Mission Statement

It’s 7:37 pm on Wednesday night. I’m still at work, writing this blog and jamming out to Stevie Wonder. It should be a pretty quiet and lonely experience, but I’ve come to realize that I’m not completely alone. While I might have the office all to myself, I still see a few co-workers online, I see a light on in several windows across the way and can hear people talking and laughing in the halls outside our office door.

Reality check, employees work longer than the average 8-hour day. Studies show that today’s workforce spends more time:

  • in the office than they do at home
  • with co-workers than with family
  • focused on work-related topics than personal interests

That’s great if you’re a “rise and grind” kind of person.  One who is invested in the job and clearly sees that your time, effort and energy pays off. Unfortunately, most Americans aren’t feeling that way. The State of the American Workplace report shows that only four in 10 U.S. employees strongly feel like their job helps serve a greater purpose. That leaves 60% feeling like the work they do is pretty pointless, and that’s not a great place to be. The result of employees spending more time at work while feeling no sense of greater purpose will destroy employee morale and the company brand.

Counteract this by having a clear mission statement. Set a vision. Help them understand the impact they have. Show them how what they do rolls into the larger purpose of the organization.

When employees find purpose in their position and see how their work effects the goals of the group that they are engaged and connected with, then they can create positive momentum towards achieving the company’s overall purpose and goals.

So, what makes a great mission statement?

Keep it short, sweet, and easy to remember. A mission statement should define the company goals, ethics and culture.  This is the truth of the organization and is the compass for all decision making.

The statement should address the basics like:

  • What does your company do, and why do you do it?
  • What markets are you serving? How are you serving them?
  • Do you solve a problem for your customers and clients? How?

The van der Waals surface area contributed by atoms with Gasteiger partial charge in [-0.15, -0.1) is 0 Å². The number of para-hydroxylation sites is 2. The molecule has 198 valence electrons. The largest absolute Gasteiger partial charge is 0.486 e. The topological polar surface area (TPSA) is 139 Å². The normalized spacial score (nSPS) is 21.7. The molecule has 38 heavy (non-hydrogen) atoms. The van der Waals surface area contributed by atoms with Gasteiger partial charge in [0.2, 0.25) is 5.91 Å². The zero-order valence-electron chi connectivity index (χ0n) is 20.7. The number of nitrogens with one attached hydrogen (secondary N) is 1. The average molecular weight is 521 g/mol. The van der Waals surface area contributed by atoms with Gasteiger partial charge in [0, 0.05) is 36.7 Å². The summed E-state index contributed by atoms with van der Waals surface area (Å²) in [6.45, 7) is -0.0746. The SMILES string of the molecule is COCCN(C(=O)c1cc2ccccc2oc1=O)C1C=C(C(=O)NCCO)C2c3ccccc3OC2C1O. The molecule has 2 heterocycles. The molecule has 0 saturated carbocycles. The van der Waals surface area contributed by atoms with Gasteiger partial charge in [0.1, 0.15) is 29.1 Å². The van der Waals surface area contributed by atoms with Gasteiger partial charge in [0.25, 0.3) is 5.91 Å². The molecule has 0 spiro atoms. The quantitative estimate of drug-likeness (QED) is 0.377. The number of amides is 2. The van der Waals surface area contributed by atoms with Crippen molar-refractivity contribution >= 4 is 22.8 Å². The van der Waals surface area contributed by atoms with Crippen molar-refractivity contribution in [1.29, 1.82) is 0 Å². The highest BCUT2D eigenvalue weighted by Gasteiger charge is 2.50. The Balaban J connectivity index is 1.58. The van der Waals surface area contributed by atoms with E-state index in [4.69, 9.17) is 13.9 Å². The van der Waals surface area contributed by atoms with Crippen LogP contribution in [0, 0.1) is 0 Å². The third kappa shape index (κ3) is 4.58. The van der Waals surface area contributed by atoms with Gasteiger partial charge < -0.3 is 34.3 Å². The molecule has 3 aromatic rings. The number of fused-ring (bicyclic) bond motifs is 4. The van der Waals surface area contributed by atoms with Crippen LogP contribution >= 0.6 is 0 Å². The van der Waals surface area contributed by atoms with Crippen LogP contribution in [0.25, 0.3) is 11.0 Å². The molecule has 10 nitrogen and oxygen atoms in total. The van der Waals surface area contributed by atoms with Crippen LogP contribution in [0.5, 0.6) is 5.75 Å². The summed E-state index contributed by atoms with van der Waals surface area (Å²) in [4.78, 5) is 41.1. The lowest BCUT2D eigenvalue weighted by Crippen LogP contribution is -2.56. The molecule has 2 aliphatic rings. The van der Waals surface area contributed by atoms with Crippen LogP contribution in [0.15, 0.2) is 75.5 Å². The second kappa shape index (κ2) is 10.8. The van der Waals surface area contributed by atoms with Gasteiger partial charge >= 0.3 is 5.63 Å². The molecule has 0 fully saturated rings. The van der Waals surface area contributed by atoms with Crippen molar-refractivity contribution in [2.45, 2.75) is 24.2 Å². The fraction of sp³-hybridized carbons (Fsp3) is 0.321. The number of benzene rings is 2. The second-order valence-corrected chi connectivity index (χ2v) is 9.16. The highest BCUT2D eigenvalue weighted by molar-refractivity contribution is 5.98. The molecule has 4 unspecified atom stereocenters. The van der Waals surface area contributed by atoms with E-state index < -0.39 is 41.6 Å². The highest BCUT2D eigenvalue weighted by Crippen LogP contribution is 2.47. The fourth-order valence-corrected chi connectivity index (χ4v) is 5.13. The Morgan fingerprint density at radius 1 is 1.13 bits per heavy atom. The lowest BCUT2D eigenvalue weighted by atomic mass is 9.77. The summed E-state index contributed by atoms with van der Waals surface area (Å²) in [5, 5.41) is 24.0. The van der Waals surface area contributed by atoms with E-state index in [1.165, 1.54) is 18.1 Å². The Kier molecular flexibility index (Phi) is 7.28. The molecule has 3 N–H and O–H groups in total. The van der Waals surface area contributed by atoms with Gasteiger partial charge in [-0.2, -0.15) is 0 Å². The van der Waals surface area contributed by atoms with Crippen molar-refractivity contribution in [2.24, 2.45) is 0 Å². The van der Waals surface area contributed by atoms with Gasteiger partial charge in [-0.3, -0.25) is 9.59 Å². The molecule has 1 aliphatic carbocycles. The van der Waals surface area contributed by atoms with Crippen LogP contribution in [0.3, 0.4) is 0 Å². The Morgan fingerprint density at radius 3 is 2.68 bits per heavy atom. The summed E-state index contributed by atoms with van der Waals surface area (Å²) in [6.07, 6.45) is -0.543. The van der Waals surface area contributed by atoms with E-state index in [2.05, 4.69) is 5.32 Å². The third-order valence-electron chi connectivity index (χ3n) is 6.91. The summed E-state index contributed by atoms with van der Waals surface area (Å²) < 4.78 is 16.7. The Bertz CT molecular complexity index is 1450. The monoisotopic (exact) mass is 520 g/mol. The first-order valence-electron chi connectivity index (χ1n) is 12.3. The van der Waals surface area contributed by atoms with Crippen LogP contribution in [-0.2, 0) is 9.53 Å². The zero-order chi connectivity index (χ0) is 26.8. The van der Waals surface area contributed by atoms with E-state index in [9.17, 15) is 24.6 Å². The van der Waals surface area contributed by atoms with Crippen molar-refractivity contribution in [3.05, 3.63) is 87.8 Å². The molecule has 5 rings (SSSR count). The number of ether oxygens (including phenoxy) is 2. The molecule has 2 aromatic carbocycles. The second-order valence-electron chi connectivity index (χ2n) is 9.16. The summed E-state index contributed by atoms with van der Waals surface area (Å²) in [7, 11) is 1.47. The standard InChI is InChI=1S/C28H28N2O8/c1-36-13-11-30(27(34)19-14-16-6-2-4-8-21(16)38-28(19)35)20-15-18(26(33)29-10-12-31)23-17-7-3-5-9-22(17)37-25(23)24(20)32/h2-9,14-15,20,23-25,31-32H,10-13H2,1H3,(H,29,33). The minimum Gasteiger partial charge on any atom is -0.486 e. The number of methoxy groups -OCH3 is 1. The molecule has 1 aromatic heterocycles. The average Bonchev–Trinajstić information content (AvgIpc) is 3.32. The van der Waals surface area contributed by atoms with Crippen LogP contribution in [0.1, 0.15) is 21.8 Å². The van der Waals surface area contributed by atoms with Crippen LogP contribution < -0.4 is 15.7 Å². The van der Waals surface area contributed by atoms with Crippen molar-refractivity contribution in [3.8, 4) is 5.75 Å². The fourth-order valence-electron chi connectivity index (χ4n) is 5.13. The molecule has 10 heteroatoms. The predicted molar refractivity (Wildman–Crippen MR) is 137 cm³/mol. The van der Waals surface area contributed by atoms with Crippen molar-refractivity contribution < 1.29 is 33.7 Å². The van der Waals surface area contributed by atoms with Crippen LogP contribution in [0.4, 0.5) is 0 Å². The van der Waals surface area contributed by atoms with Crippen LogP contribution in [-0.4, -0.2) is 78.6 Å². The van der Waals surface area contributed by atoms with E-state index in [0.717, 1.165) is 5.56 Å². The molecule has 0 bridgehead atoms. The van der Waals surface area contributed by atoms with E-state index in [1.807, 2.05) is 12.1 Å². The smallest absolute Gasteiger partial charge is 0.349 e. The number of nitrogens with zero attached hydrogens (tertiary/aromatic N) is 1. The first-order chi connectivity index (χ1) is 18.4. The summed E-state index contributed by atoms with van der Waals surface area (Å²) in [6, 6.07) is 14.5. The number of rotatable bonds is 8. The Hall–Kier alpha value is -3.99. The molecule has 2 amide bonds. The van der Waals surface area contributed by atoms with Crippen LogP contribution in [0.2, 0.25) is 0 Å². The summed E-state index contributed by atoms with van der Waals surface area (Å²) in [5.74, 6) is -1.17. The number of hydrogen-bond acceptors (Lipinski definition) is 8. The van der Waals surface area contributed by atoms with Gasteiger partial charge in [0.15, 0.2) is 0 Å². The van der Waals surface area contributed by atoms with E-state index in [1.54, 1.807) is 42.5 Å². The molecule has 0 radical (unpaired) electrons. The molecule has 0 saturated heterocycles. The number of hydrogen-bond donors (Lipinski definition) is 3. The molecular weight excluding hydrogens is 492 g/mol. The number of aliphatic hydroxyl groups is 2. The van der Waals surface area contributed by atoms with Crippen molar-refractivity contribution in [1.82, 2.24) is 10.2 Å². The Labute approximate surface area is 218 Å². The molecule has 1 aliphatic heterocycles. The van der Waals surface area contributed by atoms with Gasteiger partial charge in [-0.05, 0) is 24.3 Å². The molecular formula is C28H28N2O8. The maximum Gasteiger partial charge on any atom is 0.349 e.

• EXTRA CREDIT: What does your ideal work environment for employees look like?

Some examples of great mission statements:

The Walt Disney Company

The mission of The Walt Disney Company is to be one of the world’s leading producers and providers of entertainment and information. Using our portfolio of brands to differentiate our content, services and consumer products, we seek to develop the most creative, innovative and profitable entertainment experiences and related products in the world.


At IKEA our vision is to create a better everyday life for the many people. Our business idea supports this vision by offering a wide range of well-designed, functional home furnishing products at prices so low that as many people as possible will be able to afford them.

Patagonia (my personal favorite)

Build the best product, cause no unnecessary harm, use business to inspire and implement solutions to the environmental crisis.

How do I live the mission?

Here’s the awesome thing. A good mission statement clearly, and accurately outlines your business objectives. If your organization is already closely aligned with the mission, then your day-to-day should reflect that. You can focus your goals and examine how your position impacts the overall purpose of the organization.

If there’s discrepancies between current business operations and what’s stated in the mission, then reevaluate. Is the mission still relevant? If it is, what can you do to better align current business objectives with the ideal? If it’s not, then it’s time for a new mission statement. Keep it simple and clean, but applicable. 

How do I get others to live it too?

Early adoption is key. The sooner you get your mission in front of employees and the sooner you show them how their position impacts the mission, the better the results. The onboarding experts at Click Boarding recommend adding your company’s mission statement early on in the onboarding process, and trace back to it throughout the new hire’s first 30 days with the company. By the end of their first month they should be able to recite it and say how they fit into the mission whenever prompted.

Existing employees…here it’s better to lead by example. If you live the mission and incorporate it into your daily life, they will follow suit.

Once your mission is fully ingrained into your company culture, employees can see where, and how, they fit into that mission. The sense of purpose will reduce absenteeism, improve productivity, and give quality of work a boost too.

Hopefully this blog will help you tackle the eighth element of engagement. Stay tuned as we count down to number 12! 

If you missed the preceding articles in the Employee Engagement Series:

  1. Start with Expectations
  2. Focus on Productivity  
  3. Allow Employees to Do their Best Work
  4. Give Praise
  5. Show You Care
  6. Encourage Development
  7. Make their Opinions Count


Available as a complimentary download:

Infographic: The Impact of an Unengaged Employee

Report: State of the American Workplace report

Engaging Experiences